If you invested with Warren Buffett in 1957, and until his partnership was dissolved in 1969, an investment of 10,000 USD would have grown into more than 160,000 USD.
If, on the other hand, you had invested in the US stock index Dow Jones, it would only have grown to a bit more than 25,000 USD.
Warren Buffett began investing for friends and family in 1957, and he got a stunning 25.9% compounded annual return.
This is referred to as the Warren Buffett “partnership.”
How did his partnership work, and what can we learn from it.
What can be copied? What did he do?
Here are the ten most important takeaways.
1. You Can Start Small
In 1956, he set up his first partnership.
The partners consisted of seven friends and acquaintances: his sister and her husband, an aunt, his father-in-law, an old roommate, the roommate’s mother, and Warren Buffett’s own lawyer.
These seven people put in 105,000 USD, which corresponds to about one million in today’s value. Buffett only put in 100 USD.
More partners were gradually added. His old professor Ben Graham closed down his fund and pointed to Warren Buffett as an option.
In early 1957, the different partnerships he ran amounted to 300,000 USD. This corresponds to around 3 million USD today.
What can we learn from this?
It’s fine to start small with friends and family. People will be attracted when you do well.
- He Didn’t Have a Track Record
He had studied with and worked for Benjamin Graham, but Warren Buffett had no real track record himself.
He still had to prove that he was able to manage other people’s money.
Benjamin Graham recommended him, but only one or two took the bait initially because he looked like an 18-year-old kid.
As the money manager Lou Green said at the time (as quoted in Roger Lowenstein’s book Buffett: The Making of an American Capitalist),
“Graham-Newman can’t continue because the only guy they have to run it was this kid named Warren Buffett. And you’d ride with him?”
3. These Were His Terms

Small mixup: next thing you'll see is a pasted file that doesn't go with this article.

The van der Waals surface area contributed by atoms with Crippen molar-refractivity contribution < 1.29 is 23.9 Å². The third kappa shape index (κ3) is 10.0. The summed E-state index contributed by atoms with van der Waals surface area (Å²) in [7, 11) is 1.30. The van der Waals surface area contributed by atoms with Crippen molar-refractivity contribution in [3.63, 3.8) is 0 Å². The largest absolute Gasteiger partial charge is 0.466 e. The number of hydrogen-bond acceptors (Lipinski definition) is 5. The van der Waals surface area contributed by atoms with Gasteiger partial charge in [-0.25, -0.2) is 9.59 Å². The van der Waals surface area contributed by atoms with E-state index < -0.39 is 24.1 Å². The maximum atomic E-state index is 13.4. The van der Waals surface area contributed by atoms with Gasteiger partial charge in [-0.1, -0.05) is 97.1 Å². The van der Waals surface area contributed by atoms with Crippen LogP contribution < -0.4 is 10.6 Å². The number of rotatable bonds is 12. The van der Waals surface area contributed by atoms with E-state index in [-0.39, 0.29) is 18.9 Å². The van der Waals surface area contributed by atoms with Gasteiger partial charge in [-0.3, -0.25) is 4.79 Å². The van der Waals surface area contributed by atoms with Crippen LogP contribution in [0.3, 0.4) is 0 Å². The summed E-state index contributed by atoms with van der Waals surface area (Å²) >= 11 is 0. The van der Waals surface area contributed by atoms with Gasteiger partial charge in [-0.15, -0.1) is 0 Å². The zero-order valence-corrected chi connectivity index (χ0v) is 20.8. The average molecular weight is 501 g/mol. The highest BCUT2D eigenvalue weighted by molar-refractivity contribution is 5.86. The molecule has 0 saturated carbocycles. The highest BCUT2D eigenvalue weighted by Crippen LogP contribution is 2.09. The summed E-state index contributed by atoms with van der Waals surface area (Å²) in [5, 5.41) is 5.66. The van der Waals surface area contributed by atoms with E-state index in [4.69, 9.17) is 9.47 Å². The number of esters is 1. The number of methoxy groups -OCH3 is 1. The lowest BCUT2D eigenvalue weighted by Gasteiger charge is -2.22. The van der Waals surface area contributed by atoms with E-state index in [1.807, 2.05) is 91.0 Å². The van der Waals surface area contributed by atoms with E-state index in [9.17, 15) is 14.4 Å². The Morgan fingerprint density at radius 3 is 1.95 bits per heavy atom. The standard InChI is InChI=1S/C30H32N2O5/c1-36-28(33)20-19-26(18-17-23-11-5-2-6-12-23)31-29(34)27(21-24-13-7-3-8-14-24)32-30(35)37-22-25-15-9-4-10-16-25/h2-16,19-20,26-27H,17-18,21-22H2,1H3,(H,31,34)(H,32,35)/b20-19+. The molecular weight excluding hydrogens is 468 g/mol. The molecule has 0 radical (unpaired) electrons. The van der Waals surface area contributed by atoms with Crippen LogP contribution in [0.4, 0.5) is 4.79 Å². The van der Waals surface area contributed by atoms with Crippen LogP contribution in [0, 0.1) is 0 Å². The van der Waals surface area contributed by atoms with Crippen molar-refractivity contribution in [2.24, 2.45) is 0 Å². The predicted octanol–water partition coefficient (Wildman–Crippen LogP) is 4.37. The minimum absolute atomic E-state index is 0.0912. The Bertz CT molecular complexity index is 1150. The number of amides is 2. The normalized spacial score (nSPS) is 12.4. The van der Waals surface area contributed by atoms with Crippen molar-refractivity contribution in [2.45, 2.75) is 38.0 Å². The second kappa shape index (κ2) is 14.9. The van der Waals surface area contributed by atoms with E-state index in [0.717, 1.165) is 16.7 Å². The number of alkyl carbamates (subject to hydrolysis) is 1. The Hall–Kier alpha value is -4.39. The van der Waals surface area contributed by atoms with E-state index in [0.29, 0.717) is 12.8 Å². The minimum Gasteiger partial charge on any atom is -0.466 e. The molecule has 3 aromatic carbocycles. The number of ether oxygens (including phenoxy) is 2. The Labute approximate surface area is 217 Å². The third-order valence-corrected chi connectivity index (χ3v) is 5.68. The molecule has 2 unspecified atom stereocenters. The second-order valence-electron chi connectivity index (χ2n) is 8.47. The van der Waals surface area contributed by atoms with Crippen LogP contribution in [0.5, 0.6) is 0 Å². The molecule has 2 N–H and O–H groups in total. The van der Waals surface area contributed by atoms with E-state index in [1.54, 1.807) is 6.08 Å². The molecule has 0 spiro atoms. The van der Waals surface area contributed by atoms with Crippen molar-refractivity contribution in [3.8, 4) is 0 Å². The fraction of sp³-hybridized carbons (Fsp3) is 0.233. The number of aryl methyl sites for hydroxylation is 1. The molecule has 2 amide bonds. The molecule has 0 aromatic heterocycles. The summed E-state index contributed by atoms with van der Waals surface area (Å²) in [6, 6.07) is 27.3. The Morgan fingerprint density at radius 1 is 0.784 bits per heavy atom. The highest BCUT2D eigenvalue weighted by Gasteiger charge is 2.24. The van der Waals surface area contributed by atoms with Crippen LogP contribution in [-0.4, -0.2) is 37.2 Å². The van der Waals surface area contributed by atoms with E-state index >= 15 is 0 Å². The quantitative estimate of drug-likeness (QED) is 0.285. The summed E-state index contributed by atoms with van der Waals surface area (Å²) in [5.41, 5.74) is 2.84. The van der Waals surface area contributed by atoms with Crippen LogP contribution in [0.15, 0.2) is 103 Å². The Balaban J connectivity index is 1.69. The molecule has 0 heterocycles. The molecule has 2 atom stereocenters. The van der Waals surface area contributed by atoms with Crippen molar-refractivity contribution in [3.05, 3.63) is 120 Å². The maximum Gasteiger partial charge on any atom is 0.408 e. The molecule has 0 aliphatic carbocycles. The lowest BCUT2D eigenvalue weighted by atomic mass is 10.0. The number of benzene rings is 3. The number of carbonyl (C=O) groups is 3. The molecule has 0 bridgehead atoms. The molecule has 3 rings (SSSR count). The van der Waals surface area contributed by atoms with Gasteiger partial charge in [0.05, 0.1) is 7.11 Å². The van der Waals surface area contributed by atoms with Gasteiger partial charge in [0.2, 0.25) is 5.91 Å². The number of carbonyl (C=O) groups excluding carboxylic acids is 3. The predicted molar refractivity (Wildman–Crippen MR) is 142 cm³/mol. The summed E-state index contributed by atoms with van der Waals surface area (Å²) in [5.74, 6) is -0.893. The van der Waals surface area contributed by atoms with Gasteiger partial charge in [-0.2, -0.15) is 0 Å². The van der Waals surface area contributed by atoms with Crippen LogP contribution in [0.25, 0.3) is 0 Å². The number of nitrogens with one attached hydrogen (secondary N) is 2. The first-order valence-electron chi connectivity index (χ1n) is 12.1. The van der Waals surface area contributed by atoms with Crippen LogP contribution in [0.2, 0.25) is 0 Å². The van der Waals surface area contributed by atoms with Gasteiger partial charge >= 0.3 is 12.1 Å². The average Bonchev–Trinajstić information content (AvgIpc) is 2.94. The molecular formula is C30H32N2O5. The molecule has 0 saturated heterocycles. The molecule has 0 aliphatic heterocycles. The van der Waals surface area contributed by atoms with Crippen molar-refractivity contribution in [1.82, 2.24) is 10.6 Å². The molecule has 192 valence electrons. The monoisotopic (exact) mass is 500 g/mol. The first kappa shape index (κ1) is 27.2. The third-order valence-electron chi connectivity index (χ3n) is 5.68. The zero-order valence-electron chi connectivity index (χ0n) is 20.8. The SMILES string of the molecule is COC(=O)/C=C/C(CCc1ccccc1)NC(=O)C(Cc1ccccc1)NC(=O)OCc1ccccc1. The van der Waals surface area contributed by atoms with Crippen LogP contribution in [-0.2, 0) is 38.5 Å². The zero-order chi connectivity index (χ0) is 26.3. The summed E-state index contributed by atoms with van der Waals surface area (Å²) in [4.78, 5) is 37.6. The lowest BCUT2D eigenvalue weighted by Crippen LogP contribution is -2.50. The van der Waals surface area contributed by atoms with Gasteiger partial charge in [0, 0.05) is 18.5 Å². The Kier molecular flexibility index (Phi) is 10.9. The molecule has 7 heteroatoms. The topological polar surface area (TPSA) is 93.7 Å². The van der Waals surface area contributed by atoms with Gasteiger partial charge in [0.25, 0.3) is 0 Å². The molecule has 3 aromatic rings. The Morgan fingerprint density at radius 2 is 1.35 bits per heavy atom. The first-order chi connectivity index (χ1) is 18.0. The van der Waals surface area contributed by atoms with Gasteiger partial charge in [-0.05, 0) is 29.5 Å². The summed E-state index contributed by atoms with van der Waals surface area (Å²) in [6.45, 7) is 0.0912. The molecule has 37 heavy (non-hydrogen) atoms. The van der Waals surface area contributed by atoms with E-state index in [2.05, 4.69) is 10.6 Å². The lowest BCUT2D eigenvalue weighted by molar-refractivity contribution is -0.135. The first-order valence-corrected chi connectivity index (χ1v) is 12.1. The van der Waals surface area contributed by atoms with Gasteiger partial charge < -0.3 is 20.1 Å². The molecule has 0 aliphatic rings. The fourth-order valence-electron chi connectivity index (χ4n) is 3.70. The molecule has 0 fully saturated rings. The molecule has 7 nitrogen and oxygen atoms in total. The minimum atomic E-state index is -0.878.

One of Buffett’s first outside partners was a urologist named Edwin Davis.
Here’s the deal they cut:
- Davis, as a limited partner, would get all of the profit up to 4%.
- The remaining profit would be shared like this: 75% to Davis and 25% to Warren Buffett.
- Warren Buffett didn’t get any management fee, which was and still is very unusual. A hedge fund today usually takes a 2% management fee of the whole amount and 20% of all profits. This means that Buffett would get no money to cover the costs or nor salary if he didn’t make more than 4%.
- Davis could only withdraw money once a year – on the last day of the year.
- Warren Buffett would only make a yearly summary of the result and disclose nothing about how the money was invested.
4. This Was His Goal
Warren Buffett’s target was set relative to the Dow Jones stock index. In the beginning, his goal was to beat the Dow Jones by 10%.
Starting in 1967, when the market was a strong bull market, Buffett became nervous. From then on, he aimed at beating the Dow Jones by 5% or getting 9% in average annual return – whichever he hit first.
5. This is How Well He Did
In his first full year, 1957, he got a return of 10%, while the Dow Jones fell 6%.
I’m curious – so how much did he earn in the first year of investing other people’s money?
The first 4% was “free,” so he only earned 25% of 6% of 300,000.
That means he earned 4,500 USD. In the beginning, running the partnership was not a fat deal.
This is how it went afterwards:
1958: + 40.9% against Dow Jones +38.5%
1959: +25.9% against Dow Jones +19.9%